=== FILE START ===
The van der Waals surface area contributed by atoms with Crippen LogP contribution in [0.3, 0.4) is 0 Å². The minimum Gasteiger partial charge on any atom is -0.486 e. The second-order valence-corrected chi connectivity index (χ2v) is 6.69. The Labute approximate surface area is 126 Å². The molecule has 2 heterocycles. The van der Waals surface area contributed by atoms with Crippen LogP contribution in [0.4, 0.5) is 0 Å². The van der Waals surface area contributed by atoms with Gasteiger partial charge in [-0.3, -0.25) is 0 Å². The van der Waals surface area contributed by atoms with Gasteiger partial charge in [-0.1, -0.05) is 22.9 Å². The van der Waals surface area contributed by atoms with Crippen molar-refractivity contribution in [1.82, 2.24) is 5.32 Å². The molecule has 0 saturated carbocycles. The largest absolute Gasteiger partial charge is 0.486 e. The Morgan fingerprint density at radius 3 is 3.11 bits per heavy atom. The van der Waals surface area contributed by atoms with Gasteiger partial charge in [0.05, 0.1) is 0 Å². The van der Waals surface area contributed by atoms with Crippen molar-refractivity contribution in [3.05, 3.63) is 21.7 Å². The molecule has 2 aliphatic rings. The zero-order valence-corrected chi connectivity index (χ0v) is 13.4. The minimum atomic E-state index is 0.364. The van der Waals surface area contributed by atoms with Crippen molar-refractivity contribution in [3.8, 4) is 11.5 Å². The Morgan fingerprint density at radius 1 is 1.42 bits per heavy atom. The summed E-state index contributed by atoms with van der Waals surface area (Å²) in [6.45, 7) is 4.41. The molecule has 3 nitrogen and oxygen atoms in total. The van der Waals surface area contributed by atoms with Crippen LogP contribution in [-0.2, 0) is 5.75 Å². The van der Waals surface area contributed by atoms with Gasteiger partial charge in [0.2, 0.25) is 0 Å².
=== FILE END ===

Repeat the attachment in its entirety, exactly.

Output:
The van der Waals surface area contributed by atoms with Crippen LogP contribution in [0.3, 0.4) is 0 Å². The minimum Gasteiger partial charge on any atom is -0.486 e. The second-order valence-corrected chi connectivity index (χ2v) is 6.69. The Labute approximate surface area is 126 Å². The molecule has 2 heterocycles. The van der Waals surface area contributed by atoms with Crippen LogP contribution in [0.4, 0.5) is 0 Å². The van der Waals surface area contributed by atoms with Gasteiger partial charge in [-0.3, -0.25) is 0 Å². The van der Waals surface area contributed by atoms with Gasteiger partial charge in [-0.1, -0.05) is 22.9 Å². The van der Waals surface area contributed by atoms with Crippen molar-refractivity contribution in [1.82, 2.24) is 5.32 Å². The molecule has 0 saturated carbocycles. The largest absolute Gasteiger partial charge is 0.486 e. The Morgan fingerprint density at radius 3 is 3.11 bits per heavy atom. The van der Waals surface area contributed by atoms with Gasteiger partial charge in [0.05, 0.1) is 0 Å². The van der Waals surface area contributed by atoms with Crippen molar-refractivity contribution in [3.05, 3.63) is 21.7 Å². The molecule has 2 aliphatic rings. The zero-order valence-corrected chi connectivity index (χ0v) is 13.4. The minimum atomic E-state index is 0.364. The van der Waals surface area contributed by atoms with Crippen molar-refractivity contribution in [3.8, 4) is 11.5 Å². The Morgan fingerprint density at radius 1 is 1.42 bits per heavy atom. The summed E-state index contributed by atoms with van der Waals surface area (Å²) in [6.45, 7) is 4.41. The molecule has 3 nitrogen and oxygen atoms in total. The van der Waals surface area contributed by atoms with Crippen LogP contribution in [-0.2, 0) is 5.75 Å². The van der Waals surface area contributed by atoms with Gasteiger partial charge in [0.2, 0.25) is 0 Å².